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Top up your super or pay off the mortgage: how to boost your retirement savings

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Tax advantages coupled with the potential for higher investment returns means extra contributions can help set you up in retirement.

Everyone should try to make additional payments into their superannuation.

This can seem challenging if you're a family with bills and a mortgage to pay. However, the federal government now limits your extra payments (both non-concessional and concessional) into super so you cannot easily "catch up" once your home loan is paid off.

Therefore, you are better off taking advantage of the concessional payments you can make every year and let your home loan run a little longer (though in many cases you can do both).

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There are two contributions you can make if you are an employee: salary sacrificing and (for lower income earners) a non-concessional payment that generates the federal government's co-contribution.

Let us take the example of John and Maria. John earns $37,000 and Maria earns $80,000 a year. They have a mortgage of $400,000 with an interest rate of 4% and a term of 30 years. They pay off their loan fortnightly (meaning they make a few extra repayments a year) with $881 instalments.

Does it pay to salary sacrifice?

If John salary sacrifices $18,799 ($723 per fortnight) into super and reduces his taxable income, he can save more than $1100 and grow his super balance (see table). Additionally, if John puts $812 into super as a non-concessional (after-tax) payment and then does a tax return, he will be eligible for a $406 co-contribution.

For Maria, she decides to salary sacrifice $17,004 ($654 per fortnight) into super. When evaluating the difference between her marginal tax rate of 32.5% (plus the Medicare levy of 2%) and the super tax rate of 15%, Maria can effectively save more than $3300.

What if they put the money into the mortgage instead?

Over 30 years, if the standard mortgage repayments are made (not including fees), the total repaid will be more than $687,000 - including interest of more than $287,000 - according to ASIC's Moneysmart mortgage calculator.

However, if John and Maria did not salary sacrifice into super and decided those same dollar amounts were to be put towards the mortgage (after tax), they would have about an additional $26,000 or $1000 per fortnight to put towards their loan.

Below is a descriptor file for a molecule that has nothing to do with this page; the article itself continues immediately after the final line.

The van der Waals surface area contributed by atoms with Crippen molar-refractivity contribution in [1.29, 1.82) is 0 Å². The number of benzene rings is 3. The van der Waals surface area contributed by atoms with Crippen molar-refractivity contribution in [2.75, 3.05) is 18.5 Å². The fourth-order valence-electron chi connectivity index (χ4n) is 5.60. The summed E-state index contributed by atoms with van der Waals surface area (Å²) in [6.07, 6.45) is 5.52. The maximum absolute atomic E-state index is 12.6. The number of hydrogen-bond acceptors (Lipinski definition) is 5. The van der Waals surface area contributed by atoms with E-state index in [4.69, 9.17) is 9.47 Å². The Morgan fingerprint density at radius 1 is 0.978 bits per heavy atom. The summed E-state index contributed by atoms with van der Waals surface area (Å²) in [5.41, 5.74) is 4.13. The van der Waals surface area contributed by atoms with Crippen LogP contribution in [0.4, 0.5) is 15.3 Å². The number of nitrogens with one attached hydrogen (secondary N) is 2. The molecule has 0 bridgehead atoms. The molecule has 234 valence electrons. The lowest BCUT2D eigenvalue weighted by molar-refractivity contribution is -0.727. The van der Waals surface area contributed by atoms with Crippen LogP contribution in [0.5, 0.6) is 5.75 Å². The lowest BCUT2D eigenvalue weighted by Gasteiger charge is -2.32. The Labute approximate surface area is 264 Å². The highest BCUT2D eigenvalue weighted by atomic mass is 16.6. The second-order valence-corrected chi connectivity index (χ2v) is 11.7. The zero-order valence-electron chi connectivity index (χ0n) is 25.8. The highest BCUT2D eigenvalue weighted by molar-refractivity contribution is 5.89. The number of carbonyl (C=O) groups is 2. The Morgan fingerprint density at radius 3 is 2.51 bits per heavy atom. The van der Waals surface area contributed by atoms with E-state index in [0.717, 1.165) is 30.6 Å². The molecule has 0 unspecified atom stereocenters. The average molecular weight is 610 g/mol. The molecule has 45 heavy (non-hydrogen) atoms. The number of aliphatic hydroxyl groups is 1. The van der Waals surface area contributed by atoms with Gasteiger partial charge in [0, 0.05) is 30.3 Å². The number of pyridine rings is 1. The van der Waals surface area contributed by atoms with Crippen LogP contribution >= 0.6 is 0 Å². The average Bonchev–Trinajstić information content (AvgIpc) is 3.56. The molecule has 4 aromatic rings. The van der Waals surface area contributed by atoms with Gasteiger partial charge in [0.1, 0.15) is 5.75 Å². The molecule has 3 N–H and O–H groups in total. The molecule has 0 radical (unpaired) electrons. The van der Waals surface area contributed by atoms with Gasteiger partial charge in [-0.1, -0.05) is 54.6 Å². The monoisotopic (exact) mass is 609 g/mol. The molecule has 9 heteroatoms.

It would effectively pay off the loan in less than 10 years for a total of about $485,000 and with less than $85,000 in interest payments.

However, considering this model does not take into account annual household expenditure, it's likely to need a more realistic middle ground.

Moving the goalposts

Let's say Maria had a surplus income of $8000, or $5400 after tax ($208 per fortnight). If the mortgage repayments were to increase from $881 to $1089 per fortnight, the loan would be repaid in 20 years and 10 months.

In other words, Maria and John would knock more than nine years off their home loan. Total repayments would be more than $589,000 (including interest of more than $189,000), saving the couple about $100,000 from the original 30-year loan term.

Yet if Maria's surplus income of $8000 was instead salary sacrificed to super for 21 years, rather than going towards paying the mortgage earlier, it could enhance her super balance by more than $315,000.

Based on the super guarantee alone (and its increase to 12% in 2024), Maria's balance would grow to more than $350,000 over 21 years (assuming returns of 7%pa after fees). This means her super balance could well be in excess of $665,000.

Put simply, if used to accelerate mortgage repayments, $5400 net over 21 years would result in savings of about $100,000. Whereas if $8000 gross was salary sacrificed to super, it would result in more than $315,000 being saved. However, this would have to
be reduced by the amount of the mortgage still outstanding at the end of year 21, which is around $175,000.

If my logic is correct, salary sacrificing to super as opposed to making additional mortgage payments certainly seems to be the winner.

The reasons for the difference are the higher net investment being made to super on a regular monthly basis as opposed to after-tax mortgage repayments, and the higher earnings being achieved inside the superannuation environment.

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Steve Greatrex is a certified financial planner and the founder of Wealth On Track, an Adelaide-based financial planning firm. He has worked in financial services for 30 years.
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